You honestly don't see a work around for that point? Pretty sure teachers are smart enough to work out how to get TOC's within a large district to schools within a reasonable distance.

They're not the reason it's not sucking either. "Be the change you wish to see." "Be a part of the solution, not the problem." You can't sit there and solely blame the government with a straight face and not recognize the BCTF's role in the failure of the system. It takes two to tango and both parties have two left feet.

love to hear your proposed system

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How are the teachers at fault for crowded classrooms and lack of funding?

What programs should we cut (and it would be many since education is second only to health in terms of total dollar value) or taxes should we increase in order to pay for this increased funding?

Keep in mind the demands of health care budgets due to an aging population and the general disdain the public has to increased taxes......

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What programs should we cut (and it would be many since education is second only to health in terms of total dollar value) or taxes should we increase in order to pay for this increased funding?

Keep in mind the demands of health care budgets due to an aging population and the general disdain the public has to increased taxes......

Think about it like a Hockey Team - seeing how this is a Hockey related site.

Do you trade away all the youth for short term gain?

What happens to your hockey team in 5-10 years when you do that?

Instead of wording it as "what should we cut" - it should be more like "Where should we invest".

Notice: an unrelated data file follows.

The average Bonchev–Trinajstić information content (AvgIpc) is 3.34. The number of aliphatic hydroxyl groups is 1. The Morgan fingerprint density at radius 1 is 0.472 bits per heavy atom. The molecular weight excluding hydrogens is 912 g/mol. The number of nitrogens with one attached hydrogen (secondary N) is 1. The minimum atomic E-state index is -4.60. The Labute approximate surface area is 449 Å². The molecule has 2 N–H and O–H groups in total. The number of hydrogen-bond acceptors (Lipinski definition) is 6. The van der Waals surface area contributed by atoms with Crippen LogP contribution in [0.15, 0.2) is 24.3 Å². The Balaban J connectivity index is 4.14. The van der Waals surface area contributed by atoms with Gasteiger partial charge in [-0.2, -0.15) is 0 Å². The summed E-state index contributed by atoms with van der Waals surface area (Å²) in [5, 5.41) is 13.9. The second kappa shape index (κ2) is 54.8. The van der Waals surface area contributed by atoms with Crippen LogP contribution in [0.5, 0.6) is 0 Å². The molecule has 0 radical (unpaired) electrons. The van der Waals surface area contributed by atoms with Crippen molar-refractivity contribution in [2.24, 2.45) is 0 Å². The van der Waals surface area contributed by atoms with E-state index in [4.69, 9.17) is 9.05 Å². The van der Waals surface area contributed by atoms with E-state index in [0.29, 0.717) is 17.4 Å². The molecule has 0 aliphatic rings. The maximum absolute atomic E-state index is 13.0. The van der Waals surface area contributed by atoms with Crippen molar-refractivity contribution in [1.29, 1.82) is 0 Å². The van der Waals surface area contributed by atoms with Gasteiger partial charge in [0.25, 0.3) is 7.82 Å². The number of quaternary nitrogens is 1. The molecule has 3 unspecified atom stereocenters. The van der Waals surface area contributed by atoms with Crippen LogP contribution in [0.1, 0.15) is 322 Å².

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Think about it like a Hockey Team - seeing how this is a Hockey related site.

Do you trade away all the youth for short term gain?

What happens to your hockey team in 5-10 years when you do that?

Instead of wording it as "what should we cut" - it should be more like "Where should we invest".

Invest with what? If we want balanced budgets (and we should unless you truely hate the younger generation) the money has to come from somewhere, be it from higher taxes (unpopular) or from cuts/savings (unlikely especially given the size of education budgets unless you have some great idea on how to reform our heatlhcare system).

I don't think anyone disagrees with the idea that we should be educating our children. That's why it's the second biggest goverment program. But calls to put even more money into the system should at least identify where that money is supposed to come from.

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Submit a list of schools you are will in to T.O.C. at. Obviously the more schools you are willing to commute to the greater the odds of getting work.

Okay. Let us just amalgamate 2 School Districts.

Say you have 453 teachers on the TOC list (SD22) and 501 in (SD83) = 964 teachers.

Now sort them by seniority.

19 + 23 schools = 42 schools

Now ask each of those TOC's which schools they are willing to commute to.